Keach v. New Brunswicl S. Rwy. Co. Ltd.

Case Type:
Case Status:
19-1161 (1st Circuit, Mar 10,2020) Published
11 U.S.C. § 1171(b) is substantially the same as section 205(b) of the prior Bankruptcy Act. Accordingly, the decision of the First Circuit in In re Boston Maine Corp., 634 F.2d 1359 (1st Cir. 1980), applies to the facts in the present case. Section 1171(b) incorporates the "Six Month Rule" for priority claims against railroads. Thus, the bankruptcy court correctly determined that the creditor railroads' claims were entitled to priority.
Procedural context:
The bankruptcy trustee for the debtor railroad objected to creditor railroads' assertions that their claims were entitled to priority under 11 U.S.C. § 1171(b) and argued that the claims should be treated as general, unsecured claims. The bankruptcy court ruled that the claims were entitled to priority. The trustee appealed, and the BAP affirmed. The trustee moved for reconsideration by the bankruptcy court, which denied the motion. The parties then jointly requested permission to appeal both orders (the original order and the order denying reconsideration) directly to the First Circuit. The Court of Appeals allowed the appeal.
In 2013, the Montreal Maine & Atlantic Railway Ltd ("MMA") filed a bankruptcy petition in Maine. A dispute arose whether certain claims filed by creditor railroads, to recover their share of payments that MMA was to collect for charges that MMA had billed to customers for freight shipped on routes that spanned the MMA the creditor railroads, were entitled to priority. The creditor railroads (the "Irving Railroads") and MMA each used their own locomotives and tracks to haul freight on routes that spanned the interconnected rail systems. To coordinate payments, The Irving Railroads and MMA participated in the Interline Settlement System (the "ISS"), which is a centralized clearinghouse that many railroads across the country use to process payments for the charges made to customers that ship freight between interconnected rail systems. Unlike MMA, the Irving Railroads did not participate in the ISS. Consequently, MMA and the Irving Railroads were parties to a so-called "swap" arrangement dated back to 2003. Complicating the relationship between MMA and the Irving Railroads was the fact that several of the Irving Railroads' affiliates (the "Irving Paper Companies") were significant customers that shipped freight through the interconnected routes. In practice, the payments that the Irving Paper Companies owed the MMA usually dwarfed the share of the payments that the MMA owed to the Irving Railroads for customers' use of their rail systems. The agreement that the parties hammered out appeared to serve them well until 2012. MMA and the Irving Railroads began hauling a significant volume of crude oil to refineries in St. John, New Brunswick, across their interconnected rail systems. That upended the ordinary course of affairs between the companies by making the Irving entities net creditors of MMA,. In addition, because MMA was receiving payment for crude oil shipments via the ISS, and the time for receiving payment under the ISS was longer than the time for MMA to pay the Irving Railroads under the swap arrangement, MMA and the Irving Railroads modified the swap arrangement in July 2012 so that MMA would not be in default for late payments if the result of the late payment resulted from payments received by MMA under the ISS. Otherwise, MMA generally had to pay the Irving Railroads under the time limits of the original swap arrangement. In July 2013, an MMA train hauling 72 cars filled with crude oil derailed in Lac-Mégantic, Québec. The derailment led to several explosions, killed 47 people, caused severe property damage, and required a major environmental response effort. MMA filed a chapter 11 petition with the bankruptcy court in Maine and the Irving Railroads filed their claims.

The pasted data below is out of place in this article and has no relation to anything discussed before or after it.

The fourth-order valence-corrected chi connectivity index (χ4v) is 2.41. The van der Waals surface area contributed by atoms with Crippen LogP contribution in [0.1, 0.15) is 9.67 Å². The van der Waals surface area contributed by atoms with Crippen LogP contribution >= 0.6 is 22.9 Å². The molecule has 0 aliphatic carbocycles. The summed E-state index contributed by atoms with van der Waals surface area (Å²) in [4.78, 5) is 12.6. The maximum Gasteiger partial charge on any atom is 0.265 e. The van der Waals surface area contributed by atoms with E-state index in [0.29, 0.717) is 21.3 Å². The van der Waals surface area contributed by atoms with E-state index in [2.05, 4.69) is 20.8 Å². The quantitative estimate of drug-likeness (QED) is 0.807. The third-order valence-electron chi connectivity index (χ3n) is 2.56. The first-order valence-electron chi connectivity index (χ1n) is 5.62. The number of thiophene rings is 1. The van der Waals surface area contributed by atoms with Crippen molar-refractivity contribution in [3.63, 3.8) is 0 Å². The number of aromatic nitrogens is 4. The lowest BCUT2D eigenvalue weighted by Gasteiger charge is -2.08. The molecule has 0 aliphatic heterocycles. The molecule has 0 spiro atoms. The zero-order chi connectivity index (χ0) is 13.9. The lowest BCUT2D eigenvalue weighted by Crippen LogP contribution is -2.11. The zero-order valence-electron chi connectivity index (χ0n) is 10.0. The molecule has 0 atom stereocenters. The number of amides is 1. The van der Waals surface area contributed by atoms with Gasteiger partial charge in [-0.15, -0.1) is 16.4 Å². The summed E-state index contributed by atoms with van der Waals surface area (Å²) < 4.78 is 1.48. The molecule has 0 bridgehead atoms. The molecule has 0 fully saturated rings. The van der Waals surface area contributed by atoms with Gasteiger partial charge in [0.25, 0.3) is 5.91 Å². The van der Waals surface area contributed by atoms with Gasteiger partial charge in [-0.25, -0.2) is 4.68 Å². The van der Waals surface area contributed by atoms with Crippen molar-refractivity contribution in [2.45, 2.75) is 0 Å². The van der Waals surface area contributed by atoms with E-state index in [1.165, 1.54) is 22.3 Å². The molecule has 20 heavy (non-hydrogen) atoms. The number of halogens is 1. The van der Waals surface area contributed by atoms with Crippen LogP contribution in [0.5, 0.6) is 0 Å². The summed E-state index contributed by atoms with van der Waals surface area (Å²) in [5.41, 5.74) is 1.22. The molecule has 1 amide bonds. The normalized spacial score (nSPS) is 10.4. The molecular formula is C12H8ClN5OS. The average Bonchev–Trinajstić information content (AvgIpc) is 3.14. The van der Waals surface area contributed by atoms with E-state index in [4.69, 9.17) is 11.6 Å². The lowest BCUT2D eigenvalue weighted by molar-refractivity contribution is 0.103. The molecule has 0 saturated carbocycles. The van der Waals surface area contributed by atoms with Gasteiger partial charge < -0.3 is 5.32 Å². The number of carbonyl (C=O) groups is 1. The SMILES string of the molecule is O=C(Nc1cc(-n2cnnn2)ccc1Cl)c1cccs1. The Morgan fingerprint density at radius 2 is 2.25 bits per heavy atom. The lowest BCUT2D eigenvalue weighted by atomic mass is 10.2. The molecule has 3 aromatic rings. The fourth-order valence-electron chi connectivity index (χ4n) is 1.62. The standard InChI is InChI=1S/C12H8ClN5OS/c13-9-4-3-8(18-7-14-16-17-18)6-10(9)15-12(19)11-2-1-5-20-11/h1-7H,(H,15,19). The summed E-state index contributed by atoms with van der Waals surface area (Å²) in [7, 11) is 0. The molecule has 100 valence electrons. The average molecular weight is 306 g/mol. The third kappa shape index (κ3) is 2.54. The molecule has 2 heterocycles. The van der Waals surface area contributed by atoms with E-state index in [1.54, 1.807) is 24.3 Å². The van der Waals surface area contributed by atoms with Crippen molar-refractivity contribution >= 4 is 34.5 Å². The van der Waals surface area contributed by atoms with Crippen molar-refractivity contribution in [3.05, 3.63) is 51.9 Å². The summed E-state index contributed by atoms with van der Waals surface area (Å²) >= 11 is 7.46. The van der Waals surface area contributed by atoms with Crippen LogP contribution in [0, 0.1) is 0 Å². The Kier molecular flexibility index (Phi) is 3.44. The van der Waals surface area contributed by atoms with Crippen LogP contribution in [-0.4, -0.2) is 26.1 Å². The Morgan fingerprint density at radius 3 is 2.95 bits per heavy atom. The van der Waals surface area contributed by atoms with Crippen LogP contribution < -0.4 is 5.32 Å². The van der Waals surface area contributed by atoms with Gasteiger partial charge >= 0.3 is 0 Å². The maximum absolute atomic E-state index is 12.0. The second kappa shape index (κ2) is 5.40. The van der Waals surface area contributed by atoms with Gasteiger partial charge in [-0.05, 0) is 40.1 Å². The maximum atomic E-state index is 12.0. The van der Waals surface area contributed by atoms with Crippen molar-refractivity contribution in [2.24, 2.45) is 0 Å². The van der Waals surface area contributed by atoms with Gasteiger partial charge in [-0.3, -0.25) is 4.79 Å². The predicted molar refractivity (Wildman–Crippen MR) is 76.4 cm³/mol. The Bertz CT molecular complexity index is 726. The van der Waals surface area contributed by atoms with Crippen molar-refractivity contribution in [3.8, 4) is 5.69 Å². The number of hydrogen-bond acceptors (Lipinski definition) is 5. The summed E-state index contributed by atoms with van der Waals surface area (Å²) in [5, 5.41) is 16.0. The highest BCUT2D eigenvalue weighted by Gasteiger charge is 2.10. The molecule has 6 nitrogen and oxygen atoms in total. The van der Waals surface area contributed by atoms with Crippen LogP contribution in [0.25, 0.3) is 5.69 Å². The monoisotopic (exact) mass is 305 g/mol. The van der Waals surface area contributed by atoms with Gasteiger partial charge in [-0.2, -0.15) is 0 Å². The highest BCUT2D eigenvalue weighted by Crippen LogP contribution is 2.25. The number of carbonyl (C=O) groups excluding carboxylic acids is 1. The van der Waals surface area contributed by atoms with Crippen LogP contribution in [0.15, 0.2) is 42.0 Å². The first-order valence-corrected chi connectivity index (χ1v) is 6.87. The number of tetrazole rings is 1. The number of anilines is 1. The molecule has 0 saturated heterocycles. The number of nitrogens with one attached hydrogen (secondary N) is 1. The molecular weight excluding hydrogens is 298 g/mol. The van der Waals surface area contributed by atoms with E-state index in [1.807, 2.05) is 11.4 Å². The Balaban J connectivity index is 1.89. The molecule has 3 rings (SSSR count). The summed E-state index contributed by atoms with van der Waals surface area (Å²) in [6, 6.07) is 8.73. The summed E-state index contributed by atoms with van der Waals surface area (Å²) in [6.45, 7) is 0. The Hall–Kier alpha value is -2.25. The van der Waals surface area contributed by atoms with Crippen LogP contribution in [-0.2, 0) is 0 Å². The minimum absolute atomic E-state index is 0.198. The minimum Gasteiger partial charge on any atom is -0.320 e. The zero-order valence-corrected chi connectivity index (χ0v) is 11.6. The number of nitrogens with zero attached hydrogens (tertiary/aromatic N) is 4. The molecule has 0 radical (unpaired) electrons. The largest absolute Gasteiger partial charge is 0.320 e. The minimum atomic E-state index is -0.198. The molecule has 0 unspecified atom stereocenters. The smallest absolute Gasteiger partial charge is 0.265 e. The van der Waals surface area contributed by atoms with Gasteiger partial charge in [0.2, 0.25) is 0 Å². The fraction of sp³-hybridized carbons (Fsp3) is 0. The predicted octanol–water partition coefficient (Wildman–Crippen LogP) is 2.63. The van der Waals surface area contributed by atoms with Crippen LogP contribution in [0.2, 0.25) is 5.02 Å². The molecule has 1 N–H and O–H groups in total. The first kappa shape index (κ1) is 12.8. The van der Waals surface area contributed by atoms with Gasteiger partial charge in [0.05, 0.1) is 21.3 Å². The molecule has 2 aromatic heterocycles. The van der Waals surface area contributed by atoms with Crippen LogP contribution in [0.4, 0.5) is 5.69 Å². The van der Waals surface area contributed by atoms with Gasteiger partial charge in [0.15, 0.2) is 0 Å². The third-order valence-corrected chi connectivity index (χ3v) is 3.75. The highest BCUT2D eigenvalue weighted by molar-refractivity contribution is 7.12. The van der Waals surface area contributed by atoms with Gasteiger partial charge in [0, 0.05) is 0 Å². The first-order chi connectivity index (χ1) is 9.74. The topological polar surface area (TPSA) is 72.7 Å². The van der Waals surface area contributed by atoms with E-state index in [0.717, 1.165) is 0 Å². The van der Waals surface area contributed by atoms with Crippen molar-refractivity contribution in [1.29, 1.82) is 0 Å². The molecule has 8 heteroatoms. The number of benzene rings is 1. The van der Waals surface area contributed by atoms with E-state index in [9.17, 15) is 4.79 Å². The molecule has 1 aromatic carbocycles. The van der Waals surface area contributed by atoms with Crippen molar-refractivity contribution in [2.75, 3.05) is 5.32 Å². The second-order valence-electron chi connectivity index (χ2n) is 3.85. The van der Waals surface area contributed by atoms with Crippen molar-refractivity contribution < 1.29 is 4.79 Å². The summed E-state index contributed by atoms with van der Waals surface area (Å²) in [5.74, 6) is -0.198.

Torruella, Thompson, and Barron

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